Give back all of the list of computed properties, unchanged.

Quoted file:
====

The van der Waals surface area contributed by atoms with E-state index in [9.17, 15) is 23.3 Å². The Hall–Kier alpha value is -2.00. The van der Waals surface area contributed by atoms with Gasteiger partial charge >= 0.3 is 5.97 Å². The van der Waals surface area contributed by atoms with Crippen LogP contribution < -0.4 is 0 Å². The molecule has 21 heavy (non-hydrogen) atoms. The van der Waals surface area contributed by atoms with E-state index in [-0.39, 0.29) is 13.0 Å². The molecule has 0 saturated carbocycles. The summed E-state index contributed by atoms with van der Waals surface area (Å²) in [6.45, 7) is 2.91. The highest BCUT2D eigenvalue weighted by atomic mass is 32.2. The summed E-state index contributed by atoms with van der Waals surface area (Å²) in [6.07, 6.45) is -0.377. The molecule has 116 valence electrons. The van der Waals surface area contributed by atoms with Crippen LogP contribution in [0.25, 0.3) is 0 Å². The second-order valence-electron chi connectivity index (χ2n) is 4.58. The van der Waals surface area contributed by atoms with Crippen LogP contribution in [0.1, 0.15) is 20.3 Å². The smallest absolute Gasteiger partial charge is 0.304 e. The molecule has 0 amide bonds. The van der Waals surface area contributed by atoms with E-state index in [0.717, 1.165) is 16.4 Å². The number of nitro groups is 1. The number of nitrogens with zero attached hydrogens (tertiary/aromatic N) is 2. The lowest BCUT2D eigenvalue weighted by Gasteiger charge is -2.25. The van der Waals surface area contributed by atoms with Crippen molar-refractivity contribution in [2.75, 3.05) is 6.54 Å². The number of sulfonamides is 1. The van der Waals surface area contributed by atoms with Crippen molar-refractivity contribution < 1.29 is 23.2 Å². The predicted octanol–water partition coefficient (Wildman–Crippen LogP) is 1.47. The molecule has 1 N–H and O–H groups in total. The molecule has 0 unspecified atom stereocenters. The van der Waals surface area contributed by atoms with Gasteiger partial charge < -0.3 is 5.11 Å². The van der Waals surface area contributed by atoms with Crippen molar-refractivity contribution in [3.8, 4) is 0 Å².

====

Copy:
The van der Waals surface area contributed by atoms with E-state index in [9.17, 15) is 23.3 Å². The Hall–Kier alpha value is -2.00. The van der Waals surface area contributed by atoms with Gasteiger partial charge >= 0.3 is 5.97 Å². The van der Waals surface area contributed by atoms with Crippen LogP contribution < -0.4 is 0 Å². The molecule has 21 heavy (non-hydrogen) atoms. The van der Waals surface area contributed by atoms with E-state index in [-0.39, 0.29) is 13.0 Å². The molecule has 0 saturated carbocycles. The summed E-state index contributed by atoms with van der Waals surface area (Å²) in [6.45, 7) is 2.91. The highest BCUT2D eigenvalue weighted by atomic mass is 32.2. The summed E-state index contributed by atoms with van der Waals surface area (Å²) in [6.07, 6.45) is -0.377. The molecule has 116 valence electrons. The van der Waals surface area contributed by atoms with Crippen LogP contribution in [0.25, 0.3) is 0 Å². The second-order valence-electron chi connectivity index (χ2n) is 4.58. The van der Waals surface area contributed by atoms with Crippen LogP contribution in [0.1, 0.15) is 20.3 Å². The smallest absolute Gasteiger partial charge is 0.304 e. The molecule has 0 amide bonds. The van der Waals surface area contributed by atoms with E-state index in [0.717, 1.165) is 16.4 Å². The number of nitro groups is 1. The number of nitrogens with zero attached hydrogens (tertiary/aromatic N) is 2. The lowest BCUT2D eigenvalue weighted by Gasteiger charge is -2.25. The van der Waals surface area contributed by atoms with Crippen molar-refractivity contribution in [2.75, 3.05) is 6.54 Å². The number of sulfonamides is 1. The van der Waals surface area contributed by atoms with Crippen molar-refractivity contribution < 1.29 is 23.2 Å². The predicted octanol–water partition coefficient (Wildman–Crippen LogP) is 1.47. The molecule has 1 N–H and O–H groups in total. The molecule has 0 unspecified atom stereocenters. The van der Waals surface area contributed by atoms with Gasteiger partial charge < -0.3 is 5.11 Å². The van der Waals surface area contributed by atoms with Crippen molar-refractivity contribution in [3.8, 4) is 0 Å².